A processing route that translates print to speech by application of graphemephoneme correspondence rules will be able to read letter strings that are not words.
However, by deﬁnition it will fail for letter strings whose pronunciations differs
from the pronunciations generated by the grapheme-phoneme correspondence
Figure 1.1 The dual-route model of reading proposed by Marshall and Newcombe (1973).
With kind permission from Springer Science+Business Media: Figure 1 of
Marshall, J.C., & Newcombe, F. (1973). Patterns of paralexia: A psycholinguistic approach. Journal of Psycholinguistic Research, 2, 175–199.
rules of the language: the so-called irregular or exception words1 of the language.
Marshall and Newcombe did not quite make this point about irregular words
and the second reading route, but they clearly had it in mind: ‘a recent
formalism . . . proposes 166 correspondence rules in an analysis of children’s reading books. These rules only account for 90% of the data, leaving 10% of quite
common words provided with an incorrect pronunciation’ (Marshall & Newcombe,
1973, p. 191).
The dual-route model of reading aloud was proposed independently in the
same year by Forster and Chambers (1973).
The pronunciation of a visually-presented word involves assigning to a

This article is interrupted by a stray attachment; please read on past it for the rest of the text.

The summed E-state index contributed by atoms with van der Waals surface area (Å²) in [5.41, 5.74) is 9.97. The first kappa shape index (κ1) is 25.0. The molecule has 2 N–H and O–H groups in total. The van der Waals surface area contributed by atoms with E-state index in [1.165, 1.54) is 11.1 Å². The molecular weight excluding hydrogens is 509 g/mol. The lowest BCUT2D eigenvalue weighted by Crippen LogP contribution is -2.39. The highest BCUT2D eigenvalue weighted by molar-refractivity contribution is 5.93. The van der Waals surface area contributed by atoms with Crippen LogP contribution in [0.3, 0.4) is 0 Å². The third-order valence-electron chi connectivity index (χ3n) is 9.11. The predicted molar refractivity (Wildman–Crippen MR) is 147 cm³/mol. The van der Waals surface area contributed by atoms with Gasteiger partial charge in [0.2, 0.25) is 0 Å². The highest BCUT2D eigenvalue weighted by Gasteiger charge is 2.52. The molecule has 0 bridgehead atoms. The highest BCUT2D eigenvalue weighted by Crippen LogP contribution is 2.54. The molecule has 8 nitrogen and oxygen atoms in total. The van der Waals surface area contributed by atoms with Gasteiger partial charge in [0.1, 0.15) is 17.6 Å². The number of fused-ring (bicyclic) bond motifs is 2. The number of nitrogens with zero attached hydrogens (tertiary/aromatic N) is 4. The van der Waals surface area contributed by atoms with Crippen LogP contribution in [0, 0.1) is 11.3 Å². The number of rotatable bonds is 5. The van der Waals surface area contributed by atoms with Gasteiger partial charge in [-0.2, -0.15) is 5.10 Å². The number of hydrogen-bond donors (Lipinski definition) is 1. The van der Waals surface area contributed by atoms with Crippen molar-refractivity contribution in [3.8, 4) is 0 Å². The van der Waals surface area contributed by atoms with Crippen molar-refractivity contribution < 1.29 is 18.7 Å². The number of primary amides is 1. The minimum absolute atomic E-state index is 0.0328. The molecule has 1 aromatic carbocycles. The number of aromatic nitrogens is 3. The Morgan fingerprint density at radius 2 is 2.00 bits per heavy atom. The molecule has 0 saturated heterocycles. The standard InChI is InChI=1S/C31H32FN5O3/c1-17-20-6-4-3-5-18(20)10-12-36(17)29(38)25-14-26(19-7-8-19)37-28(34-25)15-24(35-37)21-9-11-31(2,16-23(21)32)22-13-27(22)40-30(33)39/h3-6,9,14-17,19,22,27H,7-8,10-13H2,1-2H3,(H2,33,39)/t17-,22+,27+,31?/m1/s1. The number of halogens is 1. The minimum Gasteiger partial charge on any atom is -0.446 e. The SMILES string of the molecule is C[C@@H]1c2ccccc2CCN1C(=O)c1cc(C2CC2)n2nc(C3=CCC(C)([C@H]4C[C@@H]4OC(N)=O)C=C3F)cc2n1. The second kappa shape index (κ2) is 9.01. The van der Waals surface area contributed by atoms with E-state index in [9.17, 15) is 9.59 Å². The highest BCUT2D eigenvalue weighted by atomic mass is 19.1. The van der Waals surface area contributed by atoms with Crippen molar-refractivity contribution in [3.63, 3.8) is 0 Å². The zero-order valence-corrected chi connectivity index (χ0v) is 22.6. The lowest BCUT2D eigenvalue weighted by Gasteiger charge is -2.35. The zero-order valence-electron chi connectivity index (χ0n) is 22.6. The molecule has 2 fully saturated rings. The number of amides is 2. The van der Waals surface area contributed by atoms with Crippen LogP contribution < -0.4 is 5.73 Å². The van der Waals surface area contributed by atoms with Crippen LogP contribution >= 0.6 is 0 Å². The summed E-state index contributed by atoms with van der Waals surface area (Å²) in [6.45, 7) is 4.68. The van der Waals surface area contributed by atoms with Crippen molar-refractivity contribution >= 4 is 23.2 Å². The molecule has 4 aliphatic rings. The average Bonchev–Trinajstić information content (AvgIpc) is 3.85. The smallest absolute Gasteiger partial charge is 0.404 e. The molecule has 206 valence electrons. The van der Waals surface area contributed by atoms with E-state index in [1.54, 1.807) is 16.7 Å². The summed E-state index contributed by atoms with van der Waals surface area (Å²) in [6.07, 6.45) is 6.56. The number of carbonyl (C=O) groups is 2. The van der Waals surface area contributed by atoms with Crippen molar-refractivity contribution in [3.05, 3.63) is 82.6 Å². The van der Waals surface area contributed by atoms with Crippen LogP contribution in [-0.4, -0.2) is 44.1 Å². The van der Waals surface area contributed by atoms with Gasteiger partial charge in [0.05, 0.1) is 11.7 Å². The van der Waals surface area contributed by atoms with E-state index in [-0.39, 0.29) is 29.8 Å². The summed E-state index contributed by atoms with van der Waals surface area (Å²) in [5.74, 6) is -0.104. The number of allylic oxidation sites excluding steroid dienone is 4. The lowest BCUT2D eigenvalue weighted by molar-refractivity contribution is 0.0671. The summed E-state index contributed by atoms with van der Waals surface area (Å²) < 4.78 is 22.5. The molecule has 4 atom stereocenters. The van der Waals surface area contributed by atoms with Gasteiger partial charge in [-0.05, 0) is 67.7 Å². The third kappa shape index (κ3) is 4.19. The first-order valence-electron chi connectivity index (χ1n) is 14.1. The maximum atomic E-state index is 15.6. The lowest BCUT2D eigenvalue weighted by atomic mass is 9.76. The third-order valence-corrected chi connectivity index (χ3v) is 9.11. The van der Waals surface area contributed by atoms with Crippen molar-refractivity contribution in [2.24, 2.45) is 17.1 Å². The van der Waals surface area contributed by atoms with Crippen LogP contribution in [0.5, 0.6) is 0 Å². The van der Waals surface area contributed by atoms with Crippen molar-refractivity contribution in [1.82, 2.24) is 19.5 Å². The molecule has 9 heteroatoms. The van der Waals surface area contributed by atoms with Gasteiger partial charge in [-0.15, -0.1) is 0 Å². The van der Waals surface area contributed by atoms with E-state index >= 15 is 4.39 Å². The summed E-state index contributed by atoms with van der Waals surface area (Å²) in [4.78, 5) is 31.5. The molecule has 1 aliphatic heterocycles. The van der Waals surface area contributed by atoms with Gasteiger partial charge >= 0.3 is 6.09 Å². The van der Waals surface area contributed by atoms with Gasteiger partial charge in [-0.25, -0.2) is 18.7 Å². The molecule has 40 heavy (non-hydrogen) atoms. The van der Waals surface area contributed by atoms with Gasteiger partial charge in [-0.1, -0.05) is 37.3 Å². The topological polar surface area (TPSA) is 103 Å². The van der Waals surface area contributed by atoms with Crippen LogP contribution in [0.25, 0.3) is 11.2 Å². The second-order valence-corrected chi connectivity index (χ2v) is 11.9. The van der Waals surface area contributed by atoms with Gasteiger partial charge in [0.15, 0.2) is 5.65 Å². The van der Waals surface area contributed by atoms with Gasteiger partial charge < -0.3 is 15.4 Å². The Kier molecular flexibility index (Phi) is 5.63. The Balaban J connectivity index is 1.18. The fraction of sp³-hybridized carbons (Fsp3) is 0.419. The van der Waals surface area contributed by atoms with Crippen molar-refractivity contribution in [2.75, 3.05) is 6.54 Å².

sequence of letters some kind of acoustic or articulatory coding. There are
presumably two alternative ways in which this coding can be assigned. First,
the pronunciation could be computed by application of a set of graphemephoneme or letter-sound correspondence rules. This coding can be carried out
independently of any consideration of the meaning or familiarity of the letter sequence, as in the pronunciation of previously unencountered sequences,
such as ﬂitch, mantiness, and streep. Alternatively, the pronunciation may be
determined by searching long-term memory for stored information about how
to pronounce familiar letter sequences, obtaining the necessary information
Dual-route theories of reading aloud 5
by a direct dictionary look-up, instead of rule-application. Obviously this
procedure would only work for familiar words.
(Forster & Chambers, 1973, p. 627)
These authors did not raise the issue of irregular words (words whose pronunciations disobey grapheme-phoneme rules and so could not be correctly read
aloud using the grapheme-phoneme rule route).
After this dual introduction of the dual-route model of reading aloud, the idea
spread rapidly, for example:
We can . . . distinguish between an orthographic mechanism, which makes
use of such general and productive relationships between letter patterns and
sounds as exist, and a lexical mechanism, which relies instead upon speciﬁc
knowledge of pronunciations of particular words or morphemes, that is, a
lexicon of pronunciations (if not meanings as well) . . . It seems that both
of the mechanisms we have suggested, the orthographic and lexical mechanisms, are used for pronouncing printed words.
(Baron & Strawson, 1976, pp. 386, 391)
Naming can be accomplished either by orthographic-phonemic translation,
or by reference to the internal lexicon.
(Frederiksen & Kroll, 1976, p. 378)
Given the central role played by the concept of irregularity of graphemephoneme correspondence in the dual-route approach, what was clearly needed